This story starts, as so many stories do, with some biscuits. That’s cookies, to my American readers. Milk chocolate digestives, to be exact.
You see, I ate about a dozen of them the other day in the office. They were there, just sitting in front of me. I was doing mindless work in a desolate meeting room… it happens. I wasn’t thrilled that I’d eaten so unhealthily (especially since that was my lunch) and was dreading the inevitable sugar crash, but didn’t really give it much thought.
However, a while later one of the women from the office came in to fetch the biscuits to share amongst the rest of the office. She took notice of how many I had eaten, gave me a dramatically conspiratorial wink, and said “aren’t you wicked!” before walking out the door.
Guys, I was stunned. My gut reaction would have been to burst out laughing at the fact that someone had actually said something so ridiculous, but I was too taken aback by the realization that a lot of people wouldn’t see her statement as ridiculous at all.
See, one of my pet peeves in regards to the many gendered ways in which we talk about food is our use of moral terms to describe eating. We refer to eating a salad as “being good” and to eating chocolate as “being naughty” or “being bad”. If we want to justify having something unhealthy for dinner, we say, “I was good all day”.
Here are five reasons to stop using moral language in relation to food and eating.
1. It’s bound to make you feel crappy.
I used to talk to the high-school students that I worked with about the enormous and complex pressures that teen girls feel to be “perfect” in every area of their lives: academics, athletics, friendships, families, relationships, and appearance.
Basically, these pressures are bound to make us all feel like we’re falling short in at least one way or another.
But by using words like “good” or “bad” to describe eating, we’re presenting “thin” as not only a societal aesthetic ideal, but also as proof of one’s moral superiority.
(Side note: many societal ideas about eating are tied to ideas of weight. I’m using the two side-by-side in this post to reflect the societal message that over-simplifies the relationship between the two. I am NOT by any means trying to equate eating unhealthily with being fat, or eating healthily or dieting with being thin).
Tying weight to personal value in this way adds to the pressures we already feel trying to live up to the standards that have been set for us. Just like failing a test, missing a game, or getting in a fight with your parents doesn’t mean that you’re a bad person, neither does eating some cake.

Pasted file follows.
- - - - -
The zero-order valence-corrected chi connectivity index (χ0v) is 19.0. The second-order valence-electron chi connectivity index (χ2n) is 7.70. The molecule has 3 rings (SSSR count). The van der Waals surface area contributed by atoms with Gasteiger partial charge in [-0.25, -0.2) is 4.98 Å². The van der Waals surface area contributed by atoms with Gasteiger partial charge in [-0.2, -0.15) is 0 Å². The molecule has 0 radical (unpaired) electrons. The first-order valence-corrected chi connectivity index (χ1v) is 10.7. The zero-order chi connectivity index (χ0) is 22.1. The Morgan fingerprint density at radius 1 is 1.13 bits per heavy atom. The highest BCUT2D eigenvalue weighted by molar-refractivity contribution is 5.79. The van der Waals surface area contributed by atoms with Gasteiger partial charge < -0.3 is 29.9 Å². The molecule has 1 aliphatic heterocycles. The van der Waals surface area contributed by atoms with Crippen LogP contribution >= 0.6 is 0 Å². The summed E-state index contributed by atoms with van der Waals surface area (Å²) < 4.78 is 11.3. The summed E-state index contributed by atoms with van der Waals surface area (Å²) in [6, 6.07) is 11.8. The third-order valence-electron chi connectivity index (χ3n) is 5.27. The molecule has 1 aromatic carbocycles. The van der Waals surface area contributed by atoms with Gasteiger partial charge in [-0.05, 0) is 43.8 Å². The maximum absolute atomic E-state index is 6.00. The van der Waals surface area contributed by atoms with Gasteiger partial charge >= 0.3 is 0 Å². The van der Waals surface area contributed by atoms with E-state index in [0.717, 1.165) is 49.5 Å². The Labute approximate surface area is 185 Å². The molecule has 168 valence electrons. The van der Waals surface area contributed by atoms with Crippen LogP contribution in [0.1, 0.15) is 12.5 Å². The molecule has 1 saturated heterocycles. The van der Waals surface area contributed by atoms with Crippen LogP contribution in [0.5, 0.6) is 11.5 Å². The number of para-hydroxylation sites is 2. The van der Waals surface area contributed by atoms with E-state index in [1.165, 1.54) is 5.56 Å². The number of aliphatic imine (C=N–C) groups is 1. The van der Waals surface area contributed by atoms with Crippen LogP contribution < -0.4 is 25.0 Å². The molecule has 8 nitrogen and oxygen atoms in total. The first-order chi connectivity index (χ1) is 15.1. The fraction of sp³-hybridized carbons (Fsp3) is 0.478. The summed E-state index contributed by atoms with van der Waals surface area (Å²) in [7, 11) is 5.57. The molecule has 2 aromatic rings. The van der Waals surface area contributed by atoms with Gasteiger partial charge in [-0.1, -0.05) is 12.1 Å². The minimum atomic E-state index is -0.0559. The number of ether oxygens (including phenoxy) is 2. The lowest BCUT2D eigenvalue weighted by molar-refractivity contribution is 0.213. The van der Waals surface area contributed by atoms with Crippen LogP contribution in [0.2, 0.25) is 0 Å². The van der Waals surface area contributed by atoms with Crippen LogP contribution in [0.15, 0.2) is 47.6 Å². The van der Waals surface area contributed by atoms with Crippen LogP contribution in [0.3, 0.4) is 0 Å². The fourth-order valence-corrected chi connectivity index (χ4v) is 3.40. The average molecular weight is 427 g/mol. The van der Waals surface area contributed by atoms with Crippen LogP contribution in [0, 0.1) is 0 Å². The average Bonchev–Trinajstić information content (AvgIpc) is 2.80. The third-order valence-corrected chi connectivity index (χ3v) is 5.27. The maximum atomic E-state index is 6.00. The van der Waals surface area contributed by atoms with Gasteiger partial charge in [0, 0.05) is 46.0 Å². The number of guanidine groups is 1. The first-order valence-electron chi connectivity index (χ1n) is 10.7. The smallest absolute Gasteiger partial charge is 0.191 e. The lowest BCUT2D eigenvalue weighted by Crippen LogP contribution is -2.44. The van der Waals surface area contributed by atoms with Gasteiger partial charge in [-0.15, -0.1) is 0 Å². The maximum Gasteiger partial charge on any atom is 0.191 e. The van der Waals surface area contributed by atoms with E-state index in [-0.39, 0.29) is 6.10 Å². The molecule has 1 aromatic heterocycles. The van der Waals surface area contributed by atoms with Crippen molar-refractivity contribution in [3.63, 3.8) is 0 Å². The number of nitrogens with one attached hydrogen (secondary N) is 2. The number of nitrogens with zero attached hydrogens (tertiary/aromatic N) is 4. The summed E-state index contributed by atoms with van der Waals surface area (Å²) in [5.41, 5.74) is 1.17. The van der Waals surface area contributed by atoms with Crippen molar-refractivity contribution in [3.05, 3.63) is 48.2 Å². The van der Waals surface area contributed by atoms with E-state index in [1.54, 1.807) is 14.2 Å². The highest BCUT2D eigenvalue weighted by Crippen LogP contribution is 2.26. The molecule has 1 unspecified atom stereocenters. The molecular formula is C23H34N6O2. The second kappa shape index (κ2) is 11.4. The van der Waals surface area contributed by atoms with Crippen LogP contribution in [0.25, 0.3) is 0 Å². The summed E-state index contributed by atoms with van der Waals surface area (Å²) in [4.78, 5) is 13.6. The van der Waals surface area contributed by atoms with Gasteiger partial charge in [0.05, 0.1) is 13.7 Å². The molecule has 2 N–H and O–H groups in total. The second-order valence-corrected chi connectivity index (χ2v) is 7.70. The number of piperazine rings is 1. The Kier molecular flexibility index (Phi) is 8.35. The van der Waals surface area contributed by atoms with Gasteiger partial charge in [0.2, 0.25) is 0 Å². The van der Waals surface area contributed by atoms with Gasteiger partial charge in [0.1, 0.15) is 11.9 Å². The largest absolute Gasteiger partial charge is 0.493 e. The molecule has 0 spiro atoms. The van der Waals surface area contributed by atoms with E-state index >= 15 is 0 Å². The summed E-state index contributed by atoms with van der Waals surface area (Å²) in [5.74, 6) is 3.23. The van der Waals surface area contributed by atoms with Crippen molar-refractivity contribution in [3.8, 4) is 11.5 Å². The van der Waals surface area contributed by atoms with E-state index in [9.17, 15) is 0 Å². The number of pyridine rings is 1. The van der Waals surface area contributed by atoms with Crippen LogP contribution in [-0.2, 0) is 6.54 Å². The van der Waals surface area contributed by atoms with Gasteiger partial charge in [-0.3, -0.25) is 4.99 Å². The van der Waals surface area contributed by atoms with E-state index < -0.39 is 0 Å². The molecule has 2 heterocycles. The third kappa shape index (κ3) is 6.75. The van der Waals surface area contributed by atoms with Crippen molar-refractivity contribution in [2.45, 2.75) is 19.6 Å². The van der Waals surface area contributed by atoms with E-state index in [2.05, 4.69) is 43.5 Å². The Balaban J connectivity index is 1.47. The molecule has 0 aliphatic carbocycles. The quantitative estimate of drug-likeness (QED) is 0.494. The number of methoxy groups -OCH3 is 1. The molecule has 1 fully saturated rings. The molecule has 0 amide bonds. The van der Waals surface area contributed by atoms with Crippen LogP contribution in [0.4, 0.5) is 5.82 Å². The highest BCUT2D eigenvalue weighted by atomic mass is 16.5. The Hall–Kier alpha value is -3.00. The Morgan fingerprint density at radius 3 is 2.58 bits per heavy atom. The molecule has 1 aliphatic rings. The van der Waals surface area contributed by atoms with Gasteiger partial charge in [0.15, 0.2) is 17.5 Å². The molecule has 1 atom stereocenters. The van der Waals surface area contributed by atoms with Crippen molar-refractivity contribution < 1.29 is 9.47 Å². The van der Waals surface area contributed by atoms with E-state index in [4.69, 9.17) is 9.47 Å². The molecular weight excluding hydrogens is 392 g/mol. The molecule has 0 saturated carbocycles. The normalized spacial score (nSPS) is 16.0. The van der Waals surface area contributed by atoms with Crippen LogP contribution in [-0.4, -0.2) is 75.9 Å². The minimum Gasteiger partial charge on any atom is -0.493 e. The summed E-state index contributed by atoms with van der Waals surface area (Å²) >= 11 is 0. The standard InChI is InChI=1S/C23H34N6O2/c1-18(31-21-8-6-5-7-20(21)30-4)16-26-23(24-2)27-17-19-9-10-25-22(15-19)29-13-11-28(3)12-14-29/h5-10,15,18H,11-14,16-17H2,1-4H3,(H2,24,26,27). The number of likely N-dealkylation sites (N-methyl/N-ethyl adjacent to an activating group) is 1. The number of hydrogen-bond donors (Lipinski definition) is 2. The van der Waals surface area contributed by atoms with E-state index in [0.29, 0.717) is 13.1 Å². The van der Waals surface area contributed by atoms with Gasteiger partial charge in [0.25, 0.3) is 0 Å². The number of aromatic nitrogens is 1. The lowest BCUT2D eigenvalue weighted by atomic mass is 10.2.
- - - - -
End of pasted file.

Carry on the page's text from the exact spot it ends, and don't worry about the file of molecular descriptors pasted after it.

2. It can feed into disordered eating mindsets.
These messages are especially dangerous to girls or women who are predisposed to eating disorders. Eating disorders often involve feeling like you’re not “good enough” and feelings of guilt, so media messages that reinforce the idea that you’re supposed to feel “guilty” for eating something sweet or fatty only fuel that self-loathing.
Adding to this is the fact that reduced-calorie or low-fat versions of “bad” foods are often described as “guilt-free,” reinforcing the idea that certain foods SHOULD be eaten with guilt.
3. It feeds into fat stigma…
The flip side of this equation is just as dangerous; if not eating = good, then eating = “bad” or morally wrong. Given that media messages and advertising tend to promote the mistaken idea that the relationship between diet and weight is a direct one and that just eating less will cause anyone to lose weight, it logically follows that we’ll come to see thin as “good” and fat as “bad”.
In our society, being thin is equated with being virtuous. Being fat is a sign of laziness, “letting oneself go”, not being vigilant enough. We’re sold this myth that if you just try hard enough, if you’re just “good” enough, you too will be thin and therefore beautiful.
4. … which, besides all of the obvious ways it’s crappy, can be literally hazardous to your health.
The recent hashtag trend, #DiagnosisFat, highlights the very real-world dangers involved with this societal view. In this hashtag, people provided examples of poor medical treatment they received because the doctors assumed that every health problem they had was a result of their weight, and therefore could be solved by losing weight.
5. It just doesn’t make sense.
Eating is something we all have to do. It also happens to be something that some of us enjoy as well. It’s time we stop stigmatizing that.
For many people, eating healthily is a way to take care of their bodies, and they enjoy both the healthy foods themselves and the way they make them feel.
For many people, eating something purely because it tastes good is a way to make themselves feel good. Food is a physical pleasure, just like a massage, a run, or a bubble bath, but none of those things ever get branded as “wicked”.
And you know what? For many people, both of the above are true.
So if you’re starting to think about New Year’s resolutions, it might be worth it to stop referring to food and eating in moral terms. Doing this will not only be positive for your own mindset, but it will send a subtle message to those around you that food and weight aren’t a measure of someone’s worth or morality.
Because “wicked” would have been poisoning the other half of the biscuits before sending them back to the office. “Wicked” would have been eating them as a group of starving children looked on. But simply eating some cookies? Not wicked. Not even close.